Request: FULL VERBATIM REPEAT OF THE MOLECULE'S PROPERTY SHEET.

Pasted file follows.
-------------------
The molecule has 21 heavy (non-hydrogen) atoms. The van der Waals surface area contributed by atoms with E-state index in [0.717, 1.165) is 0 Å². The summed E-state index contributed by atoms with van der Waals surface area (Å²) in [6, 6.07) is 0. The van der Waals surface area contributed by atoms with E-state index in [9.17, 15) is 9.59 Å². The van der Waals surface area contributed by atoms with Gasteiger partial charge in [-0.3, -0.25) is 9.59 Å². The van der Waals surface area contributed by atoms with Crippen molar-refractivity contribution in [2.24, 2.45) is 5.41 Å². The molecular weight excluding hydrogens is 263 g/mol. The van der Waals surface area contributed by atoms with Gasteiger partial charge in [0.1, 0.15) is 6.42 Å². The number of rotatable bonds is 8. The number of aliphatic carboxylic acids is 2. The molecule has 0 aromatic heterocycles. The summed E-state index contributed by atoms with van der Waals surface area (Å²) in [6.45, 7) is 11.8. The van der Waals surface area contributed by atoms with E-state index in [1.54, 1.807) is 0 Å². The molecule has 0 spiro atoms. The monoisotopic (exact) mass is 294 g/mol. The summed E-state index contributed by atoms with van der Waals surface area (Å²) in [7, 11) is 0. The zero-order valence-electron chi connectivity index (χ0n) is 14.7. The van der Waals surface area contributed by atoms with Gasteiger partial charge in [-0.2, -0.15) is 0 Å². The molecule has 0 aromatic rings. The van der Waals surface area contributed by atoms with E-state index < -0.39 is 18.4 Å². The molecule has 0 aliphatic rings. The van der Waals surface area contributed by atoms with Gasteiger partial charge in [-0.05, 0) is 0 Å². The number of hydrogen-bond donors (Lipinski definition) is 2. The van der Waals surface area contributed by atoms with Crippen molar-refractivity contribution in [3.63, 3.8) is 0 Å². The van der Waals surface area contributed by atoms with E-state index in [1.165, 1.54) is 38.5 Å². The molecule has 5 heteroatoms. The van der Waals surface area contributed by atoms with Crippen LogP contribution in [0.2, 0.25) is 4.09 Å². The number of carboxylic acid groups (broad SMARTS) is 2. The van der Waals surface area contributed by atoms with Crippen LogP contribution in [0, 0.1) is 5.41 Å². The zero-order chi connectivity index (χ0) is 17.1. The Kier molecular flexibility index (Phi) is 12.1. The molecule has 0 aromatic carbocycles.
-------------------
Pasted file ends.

The molecule has 21 heavy (non-hydrogen) atoms. The van der Waals surface area contributed by atoms with E-state index in [0.717, 1.165) is 0 Å². The summed E-state index contributed by atoms with van der Waals surface area (Å²) in [6, 6.07) is 0. The van der Waals surface area contributed by atoms with E-state index in [9.17, 15) is 9.59 Å². The van der Waals surface area contributed by atoms with Gasteiger partial charge in [-0.3, -0.25) is 9.59 Å². The van der Waals surface area contributed by atoms with Crippen molar-refractivity contribution in [2.24, 2.45) is 5.41 Å². The molecular weight excluding hydrogens is 263 g/mol. The van der Waals surface area contributed by atoms with Gasteiger partial charge in [0.1, 0.15) is 6.42 Å². The number of rotatable bonds is 8. The number of aliphatic carboxylic acids is 2. The molecule has 0 aromatic heterocycles. The summed E-state index contributed by atoms with van der Waals surface area (Å²) in [6.45, 7) is 11.8. The van der Waals surface area contributed by atoms with E-state index in [1.54, 1.807) is 0 Å². The molecule has 0 spiro atoms. The monoisotopic (exact) mass is 294 g/mol. The summed E-state index contributed by atoms with van der Waals surface area (Å²) in [7, 11) is 0. The zero-order valence-electron chi connectivity index (χ0n) is 14.7. The van der Waals surface area contributed by atoms with Gasteiger partial charge in [-0.2, -0.15) is 0 Å². The molecule has 0 aromatic rings. The van der Waals surface area contributed by atoms with E-state index < -0.39 is 18.4 Å². The molecule has 0 aliphatic rings. The van der Waals surface area contributed by atoms with Gasteiger partial charge in [-0.05, 0) is 0 Å². The number of hydrogen-bond donors (Lipinski definition) is 2. The van der Waals surface area contributed by atoms with Crippen molar-refractivity contribution in [3.63, 3.8) is 0 Å². The van der Waals surface area contributed by atoms with E-state index in [1.165, 1.54) is 38.5 Å². The molecule has 5 heteroatoms. The van der Waals surface area contributed by atoms with Crippen LogP contribution in [0.2, 0.25) is 4.09 Å². The number of carboxylic acid groups (broad SMARTS) is 2. The van der Waals surface area contributed by atoms with Crippen LogP contribution in [0, 0.1) is 5.41 Å². The zero-order chi connectivity index (χ0) is 17.1. The Kier molecular flexibility index (Phi) is 12.1. The molecule has 0 aromatic carbocycles.